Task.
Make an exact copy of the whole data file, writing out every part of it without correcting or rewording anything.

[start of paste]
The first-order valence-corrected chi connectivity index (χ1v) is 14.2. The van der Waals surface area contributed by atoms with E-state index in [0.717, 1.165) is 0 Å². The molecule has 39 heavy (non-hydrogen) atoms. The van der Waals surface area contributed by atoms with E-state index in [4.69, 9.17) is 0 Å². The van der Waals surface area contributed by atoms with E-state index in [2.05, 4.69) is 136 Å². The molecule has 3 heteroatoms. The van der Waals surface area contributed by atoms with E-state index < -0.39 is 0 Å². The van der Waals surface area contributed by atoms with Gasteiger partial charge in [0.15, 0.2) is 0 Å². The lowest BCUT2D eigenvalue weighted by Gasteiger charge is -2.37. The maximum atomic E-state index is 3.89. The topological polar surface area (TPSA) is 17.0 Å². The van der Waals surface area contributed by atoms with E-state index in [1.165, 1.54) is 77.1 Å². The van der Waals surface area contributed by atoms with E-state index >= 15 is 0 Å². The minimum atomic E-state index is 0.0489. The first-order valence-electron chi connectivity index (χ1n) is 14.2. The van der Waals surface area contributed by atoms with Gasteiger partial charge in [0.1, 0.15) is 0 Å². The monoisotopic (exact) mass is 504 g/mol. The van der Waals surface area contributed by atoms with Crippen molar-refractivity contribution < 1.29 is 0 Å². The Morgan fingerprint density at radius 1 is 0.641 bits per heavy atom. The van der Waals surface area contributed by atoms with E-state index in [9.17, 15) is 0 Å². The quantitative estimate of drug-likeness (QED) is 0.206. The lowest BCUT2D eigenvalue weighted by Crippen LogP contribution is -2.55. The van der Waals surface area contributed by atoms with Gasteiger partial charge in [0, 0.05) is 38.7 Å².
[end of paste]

The first-order valence-corrected chi connectivity index (χ1v) is 14.2. The van der Waals surface area contributed by atoms with E-state index in [0.717, 1.165) is 0 Å². The molecule has 39 heavy (non-hydrogen) atoms. The van der Waals surface area contributed by atoms with E-state index in [4.69, 9.17) is 0 Å². The van der Waals surface area contributed by atoms with E-state index in [2.05, 4.69) is 136 Å². The molecule has 3 heteroatoms. The van der Waals surface area contributed by atoms with E-state index < -0.39 is 0 Å². The van der Waals surface area contributed by atoms with Gasteiger partial charge in [0.15, 0.2) is 0 Å². The lowest BCUT2D eigenvalue weighted by Gasteiger charge is -2.37. The maximum atomic E-state index is 3.89. The topological polar surface area (TPSA) is 17.0 Å². The van der Waals surface area contributed by atoms with E-state index in [1.165, 1.54) is 77.1 Å². The van der Waals surface area contributed by atoms with E-state index >= 15 is 0 Å². The minimum atomic E-state index is 0.0489. The first-order valence-electron chi connectivity index (χ1n) is 14.2. The van der Waals surface area contributed by atoms with Gasteiger partial charge in [0.1, 0.15) is 0 Å². The monoisotopic (exact) mass is 504 g/mol. The van der Waals surface area contributed by atoms with Crippen molar-refractivity contribution < 1.29 is 0 Å². The Morgan fingerprint density at radius 1 is 0.641 bits per heavy atom. The van der Waals surface area contributed by atoms with E-state index in [9.17, 15) is 0 Å². The quantitative estimate of drug-likeness (QED) is 0.206. The lowest BCUT2D eigenvalue weighted by Crippen LogP contribution is -2.55. The van der Waals surface area contributed by atoms with Gasteiger partial charge in [0, 0.05) is 38.7 Å².